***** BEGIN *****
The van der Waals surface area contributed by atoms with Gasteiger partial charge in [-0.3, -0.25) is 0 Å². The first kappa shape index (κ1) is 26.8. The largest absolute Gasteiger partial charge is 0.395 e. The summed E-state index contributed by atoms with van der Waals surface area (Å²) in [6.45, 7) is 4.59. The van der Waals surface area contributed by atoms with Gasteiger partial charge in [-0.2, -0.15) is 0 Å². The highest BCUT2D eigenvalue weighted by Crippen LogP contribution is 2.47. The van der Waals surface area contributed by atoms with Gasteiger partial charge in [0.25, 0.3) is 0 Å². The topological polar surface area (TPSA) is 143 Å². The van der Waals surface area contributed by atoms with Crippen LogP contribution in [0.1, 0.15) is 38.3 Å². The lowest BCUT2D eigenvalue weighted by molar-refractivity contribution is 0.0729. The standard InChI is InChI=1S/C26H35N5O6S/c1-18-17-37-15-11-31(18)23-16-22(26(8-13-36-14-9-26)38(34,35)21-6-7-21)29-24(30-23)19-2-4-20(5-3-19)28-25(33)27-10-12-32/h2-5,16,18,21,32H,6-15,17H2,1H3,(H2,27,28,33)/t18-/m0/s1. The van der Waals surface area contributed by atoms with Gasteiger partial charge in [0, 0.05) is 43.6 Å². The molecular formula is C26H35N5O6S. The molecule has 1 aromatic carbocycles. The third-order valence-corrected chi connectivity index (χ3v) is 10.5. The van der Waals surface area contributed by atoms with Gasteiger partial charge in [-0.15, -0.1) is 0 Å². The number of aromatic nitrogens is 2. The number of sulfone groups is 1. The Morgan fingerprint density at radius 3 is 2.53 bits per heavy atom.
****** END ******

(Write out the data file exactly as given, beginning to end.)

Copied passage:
The van der Waals surface area contributed by atoms with Gasteiger partial charge in [-0.3, -0.25) is 0 Å². The first kappa shape index (κ1) is 26.8. The largest absolute Gasteiger partial charge is 0.395 e. The summed E-state index contributed by atoms with van der Waals surface area (Å²) in [6.45, 7) is 4.59. The van der Waals surface area contributed by atoms with Gasteiger partial charge in [-0.2, -0.15) is 0 Å². The highest BCUT2D eigenvalue weighted by Crippen LogP contribution is 2.47. The van der Waals surface area contributed by atoms with Gasteiger partial charge in [0.25, 0.3) is 0 Å². The topological polar surface area (TPSA) is 143 Å². The van der Waals surface area contributed by atoms with Crippen LogP contribution in [0.1, 0.15) is 38.3 Å². The lowest BCUT2D eigenvalue weighted by molar-refractivity contribution is 0.0729. The standard InChI is InChI=1S/C26H35N5O6S/c1-18-17-37-15-11-31(18)23-16-22(26(8-13-36-14-9-26)38(34,35)21-6-7-21)29-24(30-23)19-2-4-20(5-3-19)28-25(33)27-10-12-32/h2-5,16,18,21,32H,6-15,17H2,1H3,(H2,27,28,33)/t18-/m0/s1. The van der Waals surface area contributed by atoms with Gasteiger partial charge in [0, 0.05) is 43.6 Å². The molecular formula is C26H35N5O6S. The molecule has 1 aromatic carbocycles. The third-order valence-corrected chi connectivity index (χ3v) is 10.5. The van der Waals surface area contributed by atoms with Gasteiger partial charge in [-0.15, -0.1) is 0 Å². The number of aromatic nitrogens is 2. The number of sulfone groups is 1. The Morgan fingerprint density at radius 3 is 2.53 bits per heavy atom.